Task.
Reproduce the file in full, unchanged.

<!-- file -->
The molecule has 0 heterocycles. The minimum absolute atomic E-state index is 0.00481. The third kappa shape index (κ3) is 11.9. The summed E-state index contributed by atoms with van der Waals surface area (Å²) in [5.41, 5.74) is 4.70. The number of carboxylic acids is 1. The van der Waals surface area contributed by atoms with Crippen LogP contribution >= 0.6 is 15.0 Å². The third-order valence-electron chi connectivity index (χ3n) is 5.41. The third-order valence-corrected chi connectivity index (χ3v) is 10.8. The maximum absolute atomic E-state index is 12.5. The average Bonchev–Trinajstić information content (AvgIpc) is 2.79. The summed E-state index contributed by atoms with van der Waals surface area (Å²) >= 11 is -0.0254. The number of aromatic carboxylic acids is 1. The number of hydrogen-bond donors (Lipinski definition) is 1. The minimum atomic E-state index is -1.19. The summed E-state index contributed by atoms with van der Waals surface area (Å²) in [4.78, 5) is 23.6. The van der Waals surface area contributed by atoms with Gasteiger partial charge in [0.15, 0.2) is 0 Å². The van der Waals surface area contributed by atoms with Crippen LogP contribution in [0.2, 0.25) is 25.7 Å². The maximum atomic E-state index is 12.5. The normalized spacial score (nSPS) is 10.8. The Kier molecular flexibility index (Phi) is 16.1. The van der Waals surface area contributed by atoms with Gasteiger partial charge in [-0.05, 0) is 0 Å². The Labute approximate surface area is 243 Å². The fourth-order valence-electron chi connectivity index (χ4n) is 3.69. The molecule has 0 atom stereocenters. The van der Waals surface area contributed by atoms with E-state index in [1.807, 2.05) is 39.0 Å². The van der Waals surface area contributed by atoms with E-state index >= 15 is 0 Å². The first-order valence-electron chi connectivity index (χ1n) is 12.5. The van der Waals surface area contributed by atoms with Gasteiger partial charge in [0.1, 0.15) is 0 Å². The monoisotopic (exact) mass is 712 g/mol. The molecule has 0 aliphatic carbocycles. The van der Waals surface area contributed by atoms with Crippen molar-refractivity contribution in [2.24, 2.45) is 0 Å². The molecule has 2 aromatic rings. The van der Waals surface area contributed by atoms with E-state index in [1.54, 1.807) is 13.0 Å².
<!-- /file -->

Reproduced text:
The molecule has 0 heterocycles. The minimum absolute atomic E-state index is 0.00481. The third kappa shape index (κ3) is 11.9. The summed E-state index contributed by atoms with van der Waals surface area (Å²) in [5.41, 5.74) is 4.70. The number of carboxylic acids is 1. The van der Waals surface area contributed by atoms with Crippen LogP contribution >= 0.6 is 15.0 Å². The third-order valence-electron chi connectivity index (χ3n) is 5.41. The third-order valence-corrected chi connectivity index (χ3v) is 10.8. The maximum absolute atomic E-state index is 12.5. The average Bonchev–Trinajstić information content (AvgIpc) is 2.79. The summed E-state index contributed by atoms with van der Waals surface area (Å²) >= 11 is -0.0254. The number of aromatic carboxylic acids is 1. The number of hydrogen-bond donors (Lipinski definition) is 1. The minimum atomic E-state index is -1.19. The summed E-state index contributed by atoms with van der Waals surface area (Å²) in [4.78, 5) is 23.6. The van der Waals surface area contributed by atoms with Gasteiger partial charge in [0.15, 0.2) is 0 Å². The van der Waals surface area contributed by atoms with Crippen LogP contribution in [0.2, 0.25) is 25.7 Å². The maximum atomic E-state index is 12.5. The normalized spacial score (nSPS) is 10.8. The Kier molecular flexibility index (Phi) is 16.1. The van der Waals surface area contributed by atoms with Gasteiger partial charge in [-0.05, 0) is 0 Å². The Labute approximate surface area is 243 Å². The fourth-order valence-electron chi connectivity index (χ4n) is 3.69. The molecule has 0 atom stereocenters. The van der Waals surface area contributed by atoms with E-state index in [1.807, 2.05) is 39.0 Å². The van der Waals surface area contributed by atoms with E-state index >= 15 is 0 Å². The first-order valence-electron chi connectivity index (χ1n) is 12.5. The van der Waals surface area contributed by atoms with Gasteiger partial charge in [0.1, 0.15) is 0 Å². The monoisotopic (exact) mass is 712 g/mol. The molecule has 0 aliphatic carbocycles. The van der Waals surface area contributed by atoms with Crippen molar-refractivity contribution in [2.24, 2.45) is 0 Å². The molecule has 2 aromatic rings. The van der Waals surface area contributed by atoms with E-state index in [1.54, 1.807) is 13.0 Å².